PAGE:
"a fish, a barrel, and a smoking gun"
for 4 July 1996. Updated every WEEKDAY.

Hit & Run XLI


Tragicomedy: it's not only our

favorite genre, it's the story

of our lives. Usually, we grin

and bear it as well as we share

it, but twisted justice has a

way of getting old - the first

time you catch a peek of a

Darwin fish on the crumpled tail

of totalled Honda

Civic-cum-blood-sausage, it's

quite the laff riot, but after a

while it's just grisly and

depressing. Lately, that's the

way we've been feeling, after

receiving multiple reports of

ostensibly savvy, long-time Suck

readers who, after forty-two

weeks in a row, still haven't

figured out that we do Hit and

Runs (HARs) every Thursday.

Y'know, Hit and Runs - those

collections of snide little

paragraph-long expectorations on

the petty criminals who add

color to the Web (hint: you're

reading one right now). Well,

we've had it. As of today, we're

twisting this stateside

Independence Day weekend into

our own petty emancipation

proclamation: Independence from

Humanity. And as we root for the

aliens and pray for world

destruction, those of you

uninspired enough to be trapped

online over this holiday will be

subjected to not one, not two,

but FOUR days of the same damn

Hit and Run. So, on (and on and

on) with the show...


[Naughty Banner]

One way to rip off the big boys

without fear of reprisal is to

venture into a niche so

nefarious no mainstream player

would ever seek to sully its

brand by insinuating itself

there. Comdex has little cause

to expend any litigious energy

in dealing with knock-off,

spin-off, beat-off Adultdex. The

big-name movie studios needn't

bother harassing those who title

their films with phrases like

"Tool of the Nile" or "Romancing

the Bone"; such action would

just generate unseemly

attention. Similarly, there's

little reason everyone's

favorite hierarchical catalog of

the Internet would bother

opposing an index with a similar

look and feel - as long as it's

trying to grope a decidedly

different demographic. Some make

their fortunes on the leading

edge, but others live quite well

about Fortune's privates. In

fact, there's no good reason

those who index the slimy

underbelly of the Web - or,

wait, is that a belly? - can't

roll their well-lubricated

bodies in lucre as well. Given

the ready supply of horny,

deep-pocketed Web-explorers and

the resultant potential for

growth, the next question should

be obvious: When will Naughty

Linx's pubic offerings be taken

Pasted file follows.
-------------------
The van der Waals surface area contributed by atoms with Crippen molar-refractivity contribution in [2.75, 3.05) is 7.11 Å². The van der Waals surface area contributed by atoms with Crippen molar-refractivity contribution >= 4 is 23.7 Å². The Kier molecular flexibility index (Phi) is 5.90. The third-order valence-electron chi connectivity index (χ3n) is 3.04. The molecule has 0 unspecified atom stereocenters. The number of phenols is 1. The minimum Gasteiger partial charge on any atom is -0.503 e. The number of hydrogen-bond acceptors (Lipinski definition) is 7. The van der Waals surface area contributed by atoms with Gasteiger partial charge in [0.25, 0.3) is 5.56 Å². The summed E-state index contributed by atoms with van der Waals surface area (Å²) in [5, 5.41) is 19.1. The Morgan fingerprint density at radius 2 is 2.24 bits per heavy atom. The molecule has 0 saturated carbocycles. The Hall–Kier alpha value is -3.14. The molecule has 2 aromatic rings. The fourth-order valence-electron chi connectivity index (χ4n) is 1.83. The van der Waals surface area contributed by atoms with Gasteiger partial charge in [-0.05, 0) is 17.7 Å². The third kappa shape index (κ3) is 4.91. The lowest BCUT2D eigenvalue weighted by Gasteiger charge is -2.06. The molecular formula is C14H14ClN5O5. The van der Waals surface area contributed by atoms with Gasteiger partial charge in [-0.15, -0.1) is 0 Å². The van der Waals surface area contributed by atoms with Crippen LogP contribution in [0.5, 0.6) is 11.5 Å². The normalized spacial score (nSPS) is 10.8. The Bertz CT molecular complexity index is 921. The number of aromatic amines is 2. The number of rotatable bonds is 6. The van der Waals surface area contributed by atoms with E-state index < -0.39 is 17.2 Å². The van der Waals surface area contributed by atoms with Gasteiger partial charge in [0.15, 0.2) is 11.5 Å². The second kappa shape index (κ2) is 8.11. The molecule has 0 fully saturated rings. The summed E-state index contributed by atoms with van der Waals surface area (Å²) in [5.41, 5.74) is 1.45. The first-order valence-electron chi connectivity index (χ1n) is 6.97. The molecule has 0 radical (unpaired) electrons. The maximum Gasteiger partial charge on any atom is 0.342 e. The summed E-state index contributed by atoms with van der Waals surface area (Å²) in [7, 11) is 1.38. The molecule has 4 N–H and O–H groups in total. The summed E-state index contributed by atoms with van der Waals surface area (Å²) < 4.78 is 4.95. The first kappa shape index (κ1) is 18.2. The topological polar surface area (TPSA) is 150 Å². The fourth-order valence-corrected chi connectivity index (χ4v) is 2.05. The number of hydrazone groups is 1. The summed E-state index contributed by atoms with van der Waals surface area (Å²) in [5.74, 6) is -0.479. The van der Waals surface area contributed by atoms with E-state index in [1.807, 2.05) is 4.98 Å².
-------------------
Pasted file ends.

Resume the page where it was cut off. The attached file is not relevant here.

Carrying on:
out of the hands of (ahem)

private speculators, for some

public action?



Every media has its share of

critics, though only recently

have any of the online variety

seen any of the green. (We all

secretly chuckled when The

Economist referred to us as

"probably profitable".) The

latest scheme to rake in the

tall dollars has been launched

on the Web, with a direct mail

campaign that opens with the

line "Our spider (while crawling

the Web) discovered that you

have spelling errors on your

home page." If WebEditors can

make a nickel off every

misspelled word on the net, our

plans to gross a buck from every

lame net.presence pale by

comparison. Of course, we

wouldn't dream of taking them up

on their offer - the spelling

errors are the interactive

component of Suck - and it only

takes a dictionary to play!



It's the savvy pundit who

declares any new trend little

more than a passing fad -

whether it's Rubik's Cube, MSN,

or "digital convergence," nine

times out of ten, you'll end up

right on the money - so why wait

for the fat lady to sing when

you can enroll her in Jenny

Craig? In that fine tradition,

allow us to introduce to you

Ahoy!, The Homepage Finder,

which uses agent technology to

process search engine results in

order to produce matches which

are, more likely than not, home

pages - which begs the question,

of course, of why anyone would

want to find anyone else's home

page. Don't we run across enough

of them as it is? And what at

first glance may be a terrific

new aid to stalkers along the

lines of switchboard.com, is, on

further reflection, a technology

that's fairly oblivious to the

needs of obsessive observers -

after all, homepages only reveal

those sordid little details that

their authors want you to know

about - a fairly poor method for

discovering your coworker's anal

intrigues. Our epiphany of

homepage homeostasis was made

only too poignant when we ran a

search on Kevin Kelly - hoping,

of course, for the definitive

Absolut Kelly, instead we were

led, innocently enough, to his

actual home page - sure, Ahoy!

dropped anchor, but it left us

high and dry, far from the 'Bot

Bar. Intelligent agents and

smart filtering? We'll stick to

the stupid pills, thank you, and

take our chances with URouLette.



Thank God for Money. Between

their helpful list of the "Best

Places to Live" and U.S. News

and World Report's annual lists

of top schools, we know where we

stand in the world. Naturally,

the statistics they use to

determine the rankings for the

best places are so scientific

they're way over our heads - to

think that a city's "quality of

life" can be determined just by

combining four stats: number of

doctors per 100k people, number

of library books per capita,

number of four and five-star

restaurants, and average commute

time! Although we don't commute

or go to doctors, libraries, or

high-quality restaurants, at

least now we know why our lives

are so pitifully low-quality.

courtesy of the Sucksters